Reflections from HMC

Last Monday morning, I travelled to London to attend the annual HMC Heads’ Conference immortalised by John Cleese’s 1986 film Clockwise. HMC was founded in 1869 by Edward Thring, Headmaster of Uppingham, whose intention was to set up a society and annual conference for the leaders of independent schools like his own. Despite the fact that only 14 Headmasters turned up to the very first conference, HMC has grown ever since and now counts close to 300 Heads amongst its number.

The three-day conference allows school leaders some time and space to network, discuss the most pressing issues of the day, and listen to leading voices on areas such as leadership, universities, teenage mental health and cognitive neuroscience. You may have seen a number of news stories in the national press coming out of the event. This year’s conference was meant to be a 150th birthday celebration but the recent Labour Party Conference cast something of a shadow over proceedings as Heads wondered whether this might be one of the last HMC conferences ever to take place. Would our schools even exist in 12 months’ time if the Labour Party won a majority at the next election?

As a first-time attendee, I enjoyed talking to so many different Heads from a wide variety of different independent schools, and it was abundantly clear that we are all trying to do more than we have ever done before in two specific areas: firstly, to make our schools more accessible to a broader range of families; and, secondly, to engage in more meaningful partnership work with colleagues and pupils from the state sector. Every HMC school has a different story to tell in this regard, but every Head with whom I spoke was pursuing these courses of action not as a tick-box exercise to satisfy some arbitrary public benefit test for the Charities Commission, but because they genuinely believe that it is the right thing to do morally, socially and educationally.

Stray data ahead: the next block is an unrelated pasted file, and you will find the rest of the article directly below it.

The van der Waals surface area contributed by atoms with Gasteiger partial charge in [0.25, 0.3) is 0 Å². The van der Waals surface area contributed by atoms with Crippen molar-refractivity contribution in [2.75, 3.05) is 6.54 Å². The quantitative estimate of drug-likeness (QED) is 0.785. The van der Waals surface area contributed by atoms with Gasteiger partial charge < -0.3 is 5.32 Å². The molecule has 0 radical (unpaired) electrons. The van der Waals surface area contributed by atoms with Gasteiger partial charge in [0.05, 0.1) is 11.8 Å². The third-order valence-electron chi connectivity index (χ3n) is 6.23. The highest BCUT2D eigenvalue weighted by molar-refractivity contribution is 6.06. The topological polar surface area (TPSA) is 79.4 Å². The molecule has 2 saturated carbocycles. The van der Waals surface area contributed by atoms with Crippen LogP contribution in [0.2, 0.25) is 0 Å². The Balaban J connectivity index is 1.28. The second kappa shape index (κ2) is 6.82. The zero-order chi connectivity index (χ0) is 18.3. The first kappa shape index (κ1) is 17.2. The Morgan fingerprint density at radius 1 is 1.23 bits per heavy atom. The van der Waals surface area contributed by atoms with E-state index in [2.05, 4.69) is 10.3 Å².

At Wellington, things are no different. The College was built, not just as the national memorial to the first Duke of Wellington, but also to provide a free education for the orphaned sons of soldiers. It is a source of great pride to me that we are still able to offer this sort of education to Foundationers to this day. We are also committing more financial resources to means-tested bursaries than ever before, and Murray Lindo and I will continue to commit our fundraising efforts to widening access to Wellington, with a particular focus on our Prince Albert Foundation, a scheme which enables children from backgrounds of limited means to enjoy the transformational experience of a Wellington education. If ever we needed an example of the power of this programme, one of our most recent Prince Albert Foundation graduates starts at Cambridge University this week.

In terms of broader partnership work, we continue to be part of the Wellington College Teaching School Partnership working alongside nearly 20 state schools, as well as running a very successful Independent State Schools Partnership which has had a direct impact on thousands of children from local communities over the past 11 years. We maintain our support across a number of different areas to our Academies in Wiltshire, and the Wheeler Programme goes from strength to strength every year – a programme which allows up to 100 children from partner state schools to experience a Wellington education and enjoy residential weeks at the College twice a year. There are also numerous individual projects which see Wellingtonians go into local primary and secondary schools on a weekly basis.

Only time will tell whether the Labour Party will win the next election but, regardless of the colour of the next government, Wellington College will continue to do as much as we can in terms of widening access and facilitating broader public benefit, just as was the case in 1859 when we opened our doors to our very first Foundationers.

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